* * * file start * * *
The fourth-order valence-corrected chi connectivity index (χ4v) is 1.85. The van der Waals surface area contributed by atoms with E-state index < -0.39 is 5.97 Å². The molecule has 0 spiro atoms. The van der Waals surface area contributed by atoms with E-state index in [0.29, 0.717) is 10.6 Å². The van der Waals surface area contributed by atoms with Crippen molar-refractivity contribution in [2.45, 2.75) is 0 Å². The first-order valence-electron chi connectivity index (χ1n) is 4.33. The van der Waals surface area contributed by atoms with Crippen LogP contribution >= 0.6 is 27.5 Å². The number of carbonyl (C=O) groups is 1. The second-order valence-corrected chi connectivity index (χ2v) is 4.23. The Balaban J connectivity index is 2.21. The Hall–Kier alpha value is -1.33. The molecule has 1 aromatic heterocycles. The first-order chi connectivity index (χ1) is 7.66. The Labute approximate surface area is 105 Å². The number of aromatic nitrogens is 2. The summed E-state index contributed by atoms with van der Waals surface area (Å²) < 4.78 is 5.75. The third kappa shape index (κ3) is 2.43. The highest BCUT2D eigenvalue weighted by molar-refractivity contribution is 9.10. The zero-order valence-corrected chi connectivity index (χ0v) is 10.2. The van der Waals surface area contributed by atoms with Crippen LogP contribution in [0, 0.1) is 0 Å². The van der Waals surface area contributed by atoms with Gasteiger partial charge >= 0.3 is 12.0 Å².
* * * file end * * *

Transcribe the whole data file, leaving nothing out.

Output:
The fourth-order valence-corrected chi connectivity index (χ4v) is 1.85. The van der Waals surface area contributed by atoms with E-state index < -0.39 is 5.97 Å². The molecule has 0 spiro atoms. The van der Waals surface area contributed by atoms with E-state index in [0.29, 0.717) is 10.6 Å². The van der Waals surface area contributed by atoms with Crippen molar-refractivity contribution in [2.45, 2.75) is 0 Å². The first-order valence-electron chi connectivity index (χ1n) is 4.33. The van der Waals surface area contributed by atoms with Crippen LogP contribution >= 0.6 is 27.5 Å². The number of carbonyl (C=O) groups is 1. The second-order valence-corrected chi connectivity index (χ2v) is 4.23. The Balaban J connectivity index is 2.21. The Hall–Kier alpha value is -1.33. The molecule has 1 aromatic heterocycles. The first-order chi connectivity index (χ1) is 7.66. The Labute approximate surface area is 105 Å². The number of aromatic nitrogens is 2. The summed E-state index contributed by atoms with van der Waals surface area (Å²) < 4.78 is 5.75. The third kappa shape index (κ3) is 2.43. The highest BCUT2D eigenvalue weighted by molar-refractivity contribution is 9.10. The zero-order valence-corrected chi connectivity index (χ0v) is 10.2. The van der Waals surface area contributed by atoms with Crippen LogP contribution in [0, 0.1) is 0 Å². The van der Waals surface area contributed by atoms with Gasteiger partial charge >= 0.3 is 12.0 Å².